Dehai News

How not to get fooled about COVID-19

Posted by: The Conversation Global

Date: Wednesday, 01 April 2020


Editor's note

Where COVID-19 spreads, misinformation and disinformation seem to follow. Unverified cell phone voice notes, manipulated videos and exaggerated online claims are rapidly becoming the norm as the world tries to deal with the coronavirus outbreak. With so much information constantly hitting our screens, it's easy to fall prey to incorrect claims or outright propaganda. Luckily our academic authors across the globe are on hand to answer your questions and set the record straight. There are tips for spotting false information and why it does so much damage. Experts also weigh in on what might spread COVID-19: mosquitoes are almost certainly off the hook while the quandary about cats is addressed by an expert.

There is also a great deal of discussion around what might be used to treat the virus; here's why anti-malarial drugs probably aren't the silver bullet some have claimed. And academics explore whether losing your sense of taste and smell is a confirmed symptom and whether having antibodies for the virus is a guarantee that someone is protected for life.

Natasha Joseph

Assistant Editor: News and Research and Science & Technology Editor

The spread of false information can have a devastating impact on affected communities. Woohae Cho/Getty Images

False information fuels fear during disease outbreaks: there is an antidote

Marina Joubert, Stellenbosch University

Misinformation spreads fast when people are afraid and a contagious and potentially fatal disease is frightening. This provides the ideal emotionally charged context for rumours to thrive.

Cameron Webb (NSW Health Pathology)

Can mosquitoes spread coronavirus?

Cameron Webb, University of Sydney

Mosquitoes are responsible for a number of potentially deadly illnesses, but they're highly unlikely to be playing a role in the COVID-19 pandemic.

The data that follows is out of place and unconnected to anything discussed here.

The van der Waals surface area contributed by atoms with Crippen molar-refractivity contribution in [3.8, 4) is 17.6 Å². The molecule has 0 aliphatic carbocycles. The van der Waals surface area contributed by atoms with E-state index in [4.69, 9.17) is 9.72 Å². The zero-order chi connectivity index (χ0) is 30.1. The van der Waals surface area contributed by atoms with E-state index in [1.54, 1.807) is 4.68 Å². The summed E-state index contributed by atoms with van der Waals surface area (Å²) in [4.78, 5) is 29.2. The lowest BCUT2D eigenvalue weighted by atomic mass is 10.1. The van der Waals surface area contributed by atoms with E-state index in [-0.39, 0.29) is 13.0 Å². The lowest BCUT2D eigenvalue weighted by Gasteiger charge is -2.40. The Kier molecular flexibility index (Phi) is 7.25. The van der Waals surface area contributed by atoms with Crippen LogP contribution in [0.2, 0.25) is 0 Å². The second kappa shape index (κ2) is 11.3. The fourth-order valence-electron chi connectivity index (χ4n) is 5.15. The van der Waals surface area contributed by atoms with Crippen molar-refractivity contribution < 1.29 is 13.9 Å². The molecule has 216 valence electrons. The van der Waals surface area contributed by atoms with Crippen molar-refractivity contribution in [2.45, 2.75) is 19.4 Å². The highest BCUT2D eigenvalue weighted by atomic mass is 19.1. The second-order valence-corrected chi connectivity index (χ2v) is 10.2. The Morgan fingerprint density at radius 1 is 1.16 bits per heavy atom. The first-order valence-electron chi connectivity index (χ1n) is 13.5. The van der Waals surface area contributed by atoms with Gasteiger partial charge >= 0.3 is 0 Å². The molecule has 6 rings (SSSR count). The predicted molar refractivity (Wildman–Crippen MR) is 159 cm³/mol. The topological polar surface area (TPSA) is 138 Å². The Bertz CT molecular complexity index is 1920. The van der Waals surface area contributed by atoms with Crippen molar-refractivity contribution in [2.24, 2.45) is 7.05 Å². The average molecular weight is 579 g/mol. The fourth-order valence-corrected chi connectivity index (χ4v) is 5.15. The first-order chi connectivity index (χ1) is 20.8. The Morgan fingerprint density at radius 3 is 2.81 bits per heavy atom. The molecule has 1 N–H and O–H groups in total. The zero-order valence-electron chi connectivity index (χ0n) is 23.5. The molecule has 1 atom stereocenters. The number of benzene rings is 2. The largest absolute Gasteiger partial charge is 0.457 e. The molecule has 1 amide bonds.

10 ways to spot online misinformation

H. Colleen Sinclair, Mississippi State University

Here's what to watch out for, so you can protect yourself – and your social circles – from lies, half-truths and misleading spins on current events.

Can cats really get or pass on COVID-19, as a report from Belgium suggests?

Sarah L Caddy, University of Cambridge

To demonstrate infectivity, many more tests are needed.

Chloroquine and hydroxychloroquine: no proof these anti-malarial drugs prevent novel coronavirus in humans

Parastou Donyai, University of Reading

Taking these drugs to treat COVID-19 without medical advice has caused poisonings and death.

Could chloroquine treat coronavirus? 5 questions answered about a promising, problematic and unproven use for an antimalarial drug

Katherine Seley-Radtke, University of Maryland, Baltimore County

A medicinal chemist addresses questions about chloroquine and hydroxychloroquine: what it is, whether it is effective against COVID-19 and whether it can treat and/or prevent this disease.

Coronavirus: once you have antibodies, are you safe?

Connor Bamford, Queen's University Belfast

Here's what protection from coronavirus looks like.

Is the loss of your sense of smell and taste an early sign of COVID-19?

Steven D. Munger, University of Florida; Jeb M. Justice, University of Florida

Patients who later test positive for COVID-19 are reporting early loss of smell and taste. Researchers are now trying to understand if this could be an early sign of the disease.

En Français

À la Réunion, la pandémie aggrave les inégalités sociales

Marie Thiann-Bo Morel, Université de la Réunion

À La Réunion, la culture du risque a contribué à la mise en place rapide du confinement. Mais les mesures valables pour l’Hexagone ravivent dans l’île les graves inégalités socio-économiques.

L’OMS, une histoire entre combat contre les maladies et luttes d’influence

Chloé Maurel, École normale supérieure (ENS)

Retour sur quelques grands combats menés par l’OMS dans son histoire, et sur l’instrumentalisation politique et financière dont elle a souvent fait l’objet.


Eritrean Independence Day May 24 2020